Thursday, September 02, 2010

Bank Holiday brahmae

It's been a pleasure to have summer back, for a short while at least, after the rain, chills and gloom of the last full week of August: this week has been lovely so far. Conditions were pleasant at Warwick on Monday and even balmier at Lingfield yesterday, and the ubiquitous soft ground has been replaced by conditions on the faster side of good. I never used to think of Warwick as providing a nice surface in the second half of the season, but I'd have no complaints whatsoever about the ground on which the horses had to race on Bank Holiday Monday. Even Ian Watkinson was happy! Ian, as many of you will recall, was one of the leading jumps jockeys of the '70s until his career was ended prematurely by injuries sustained in a fall in 1979. Ian really loved race-riding and he found it very hard to have to give it away so suddenly at at time when his career had seemed still seemingly on an upward curve. He's done plenty of non-competitive riding since that sad day, and trained successfully for a while at Cootamundra (NSW), but nowadays he contents himself with transporting horses to the races - while marvelling all the time at the general lowering of standards across the board, including the test which National Hunt racing imposes. It was good to bump into him shortly after our arrival - and even better to receive a text from him shortly afterwards, at which point I hadn't yet ventured onto the track, although he clearly had: "Without exception, every course I have visited since my enforced retirement has appeared to have reduced the size of the 'chase fences; this cannot be said of Warwick, as you will see."! When I bumped into Ian later in the afternoon, I chuckled that I'd inspected his fences, to which he replied, with a gleeful smile, "Yes, they're higher than the wings!". They will, of course, not remain this height and will have been brutally trimmed by the time that Warwick's new jumping season commences, but they have at least provided a good Bank Holiday brahma. I don't know, though, whether their forbidding aspect would have proved inspirational to one of the competitors, the notoriously unenthusiastic steeplechaser Najca De Thaix (pictured above, looking very well) who must surely have come close to setting some sort of record by making his first appearance of the Flat for 2,144 days! Unsurprisingly, he didn't run very well, but then again neither did our two runners, Alpen Glen and Batgirl, so we'll just have to see if we can't get things a bit more right/a bit less wrong in the future. Alpen Glen did, at least, show a tiny bit more than she'd done on the previous two occasions we'd run her.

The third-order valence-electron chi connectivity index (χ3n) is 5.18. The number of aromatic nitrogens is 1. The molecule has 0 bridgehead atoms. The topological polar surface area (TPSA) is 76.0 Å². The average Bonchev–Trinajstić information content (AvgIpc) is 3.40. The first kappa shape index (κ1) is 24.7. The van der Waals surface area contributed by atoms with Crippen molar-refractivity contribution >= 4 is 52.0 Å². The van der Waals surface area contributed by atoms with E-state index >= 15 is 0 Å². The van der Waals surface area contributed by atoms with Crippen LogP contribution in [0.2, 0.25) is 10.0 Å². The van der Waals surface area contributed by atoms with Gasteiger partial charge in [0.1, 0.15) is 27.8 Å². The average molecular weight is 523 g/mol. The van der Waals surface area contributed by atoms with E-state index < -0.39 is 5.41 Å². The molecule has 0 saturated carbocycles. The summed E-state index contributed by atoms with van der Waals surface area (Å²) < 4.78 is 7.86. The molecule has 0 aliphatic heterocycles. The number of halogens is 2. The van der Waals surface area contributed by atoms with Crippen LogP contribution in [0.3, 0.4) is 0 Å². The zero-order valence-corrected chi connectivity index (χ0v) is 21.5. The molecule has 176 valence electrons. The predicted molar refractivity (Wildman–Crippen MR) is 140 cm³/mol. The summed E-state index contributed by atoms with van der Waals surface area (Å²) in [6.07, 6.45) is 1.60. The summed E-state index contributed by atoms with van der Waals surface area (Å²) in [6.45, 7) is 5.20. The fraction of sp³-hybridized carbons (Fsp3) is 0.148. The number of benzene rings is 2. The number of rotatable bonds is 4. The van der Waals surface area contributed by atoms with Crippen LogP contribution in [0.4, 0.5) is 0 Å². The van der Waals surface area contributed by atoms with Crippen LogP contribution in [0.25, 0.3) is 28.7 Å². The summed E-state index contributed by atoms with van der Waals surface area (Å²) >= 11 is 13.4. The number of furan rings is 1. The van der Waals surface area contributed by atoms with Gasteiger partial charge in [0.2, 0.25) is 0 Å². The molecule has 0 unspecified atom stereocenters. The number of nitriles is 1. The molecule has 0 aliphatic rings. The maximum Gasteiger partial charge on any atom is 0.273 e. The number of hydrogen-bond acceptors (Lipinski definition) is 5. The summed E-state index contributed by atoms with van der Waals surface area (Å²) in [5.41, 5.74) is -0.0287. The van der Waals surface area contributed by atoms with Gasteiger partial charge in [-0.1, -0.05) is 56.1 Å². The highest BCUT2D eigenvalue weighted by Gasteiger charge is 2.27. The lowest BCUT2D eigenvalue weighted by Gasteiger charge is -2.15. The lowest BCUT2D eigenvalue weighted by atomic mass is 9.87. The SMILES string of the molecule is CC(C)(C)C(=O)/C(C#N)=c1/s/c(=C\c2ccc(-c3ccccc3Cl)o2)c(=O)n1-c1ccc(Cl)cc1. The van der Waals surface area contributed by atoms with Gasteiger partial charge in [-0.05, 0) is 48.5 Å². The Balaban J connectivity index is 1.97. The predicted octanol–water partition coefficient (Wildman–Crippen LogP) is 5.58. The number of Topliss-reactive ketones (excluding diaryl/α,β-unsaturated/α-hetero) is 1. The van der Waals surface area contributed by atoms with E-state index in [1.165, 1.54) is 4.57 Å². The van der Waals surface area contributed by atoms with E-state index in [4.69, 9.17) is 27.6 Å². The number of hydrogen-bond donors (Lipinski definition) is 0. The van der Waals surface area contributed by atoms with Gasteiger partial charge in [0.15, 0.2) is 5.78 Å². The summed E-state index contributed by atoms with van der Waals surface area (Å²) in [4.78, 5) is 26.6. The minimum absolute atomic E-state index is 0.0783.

A similar remark could be made about Destiny Rules, who ran at Lingfield yesterday. She's a sweet filly who really deserves to do well, and her owner/breeders Richard and Sara are similarly deserving of success. She'd shown very little in two previous starts, but we'd been hoping that more time and more distance might help her, and she ran competitively enough yesterday on her first attempt at a mile and a half to suggest that such a hope might not be forlorn. She was really good yesterday because she's previously found racing quite daunting, but she seems to be gaining in self-confidence, which can only help her in both the preliminaries and the races themselves. We'd done a lot of work with her in the stalls since she'd got upset in them at Thirsk on her resumption, and yesterday all went very well. Part of the credit for this must go to the starter Willie Jardine, who was helpfulness personified: when I asked him if we could have a blindfold on the filly and I could lead her in, he readily acceded, but gave me an alternative of not wearing a blindfold but going in last (the other option, of course, being that if we wore a blindfold, we'd have to go in first). We opted for his suggestion, and it worked very well indeed. Mind you, as she left the stall only about two seconds after I did she didn't have much time to get worked up, but everything ran so smoothly that I think we'd have been alright even if we'd had a delay.